Picasso and Antiquity in Athens

Picasso and Antiquity

Line and clay

An art historian museologist as visitor at

Museum of Cycladic Art, Athens

Open from 20 June 2019 until 20 October 2019


If all the ways I have been along
were marked on a map and joined up
with a line, it might represent a Minotaur.

(Picasso, 1934)

The archaic influences in the art history are one of the basic themes of my research. I was so happy that I could see the exhibition “Prehistory, a Modern Enigma” at the Center Pompidou in Paris on 30 May 2019. This theme continues in Athens. The Museum of Cycladic Art is organizing a rare and original exhibition entitled Picasso and Antiquity. I visited this exhibition on 13 September 2019. I took some photos at exhibition. Come with me and see my photos and read the text of curators of this interesting exhibition.

Line and Clay where ceramics and drawings by Picasso interact with ancient artefacts, as part of its Divine Dialogues exhibition series. Curated by Professor Nikolaos C. Stampolidis, Director of the Museum of Cycladic Art, and art historian Olivier Berggruen, the exhibition will last from 20 June to 20 October 2019.

Sixty-eight rare ceramics and drawings by Picasso, featuring birds, animals, sea creatures, humans, and mythological beasts (centaurs, the Minotaur) or inspired by ancient drama and comedies, converse thematically for the first time with sixty seven ancient works, creating another Divine Dialogue between Greek antiquity and modern art.

Pablo Picasso | Standing woman, Vallauris, 1949 – Ancient Female figurine

Clay female figurine, Allegedly from Amari ca. 1400-1300 BC – Clay female figurine, Gortyn, rurar villa at Kannia ca. 1750-1600 BC – Pablo Picasso | King of Athens

Female figurines – Detail of exhibition

Detail of exhibition

Picasso’s compositions—ceramics and drawings created between the 1920s and 1960s—come from foreign foundations, museums, and collections, including Fundación Almine y Bernard Ruiz-Picasso para el Arte (FABA), Musée National Picasso – Paris, Musée Picasso Antibes, Museo Picasso Μálaga, Museum Berggruen (Berlin) and private collections.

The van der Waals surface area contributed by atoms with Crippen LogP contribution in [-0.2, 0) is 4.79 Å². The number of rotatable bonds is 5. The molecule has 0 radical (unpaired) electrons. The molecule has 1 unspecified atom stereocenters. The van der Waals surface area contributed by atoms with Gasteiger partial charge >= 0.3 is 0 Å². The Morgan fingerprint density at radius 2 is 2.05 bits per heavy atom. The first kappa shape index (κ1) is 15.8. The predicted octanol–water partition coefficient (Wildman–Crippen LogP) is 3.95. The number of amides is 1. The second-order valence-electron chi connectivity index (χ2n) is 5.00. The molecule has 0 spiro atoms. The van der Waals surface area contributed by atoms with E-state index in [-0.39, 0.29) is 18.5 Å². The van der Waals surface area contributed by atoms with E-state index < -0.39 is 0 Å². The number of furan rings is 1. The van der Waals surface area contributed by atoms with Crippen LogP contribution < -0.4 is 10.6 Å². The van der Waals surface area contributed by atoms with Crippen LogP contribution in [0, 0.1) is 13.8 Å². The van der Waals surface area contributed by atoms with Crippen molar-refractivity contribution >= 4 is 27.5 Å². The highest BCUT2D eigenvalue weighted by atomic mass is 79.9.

Goats – Detail of exhibition

Goats – Detail of exhibition

Detail of exhibition

The antiquities come from 15 Greek museums and collections, namely the National Archaeological Museum, the Archaeological Museums of the Ancient Agora, Agios Nikolaos, Chania, Chora (Messenia), Delos, Eretria, Herakleion, Marathon, Paros, Patras, Thebes, the Museum of Cycladic Art, the Alpha Bank Numismatic Collection and the Cyprus Museum. They include sculptures, ceramics and bronze artefacts dating from Prehistory (from c. 3200 BC) to the Late Roman period (to the mid-third century AD)


Detail of exhibition

Pablo Picasso | Silenus in the company of dancers, Cannes, 1933

Dance – Detail of exhibition

Among the most interesting “pairs” presented in this exhibition are: the white clay Centaur with incised and slip-painted decoration, which Picasso created at Vallauris on 3 January 1953, conversing here with the unique tenth-century BC Proto-Geometric Centaur figurine from Lefkandi in Euboea and a sixth-century BC Cypro-Archaic Centaur. Or Picasso’s Blind Minotaur Guided by a Little Girl by the Sea (Boisgeloup, 22 September 1934), paired with the Κilling of the Minotaur by Theseus on a Late Classical Red Figure calyx krater (340–330 BC) from the National Archaeological Museum or the Torso of a Minotaur statue, a Roman copy of an Early Classical prototype.

Clay Centaur figurine from Lefkandi in Euboea, 10th century BCPablo Picasso | White clay Centaur, Vallauris, 3 January 1953

Bulls – Detail of exhibition

Clay Centaur figurine from Lefkandi in Euboea, 10th century BCPablo Picasso | White clay Centaur, Vallauris, 3 January 1953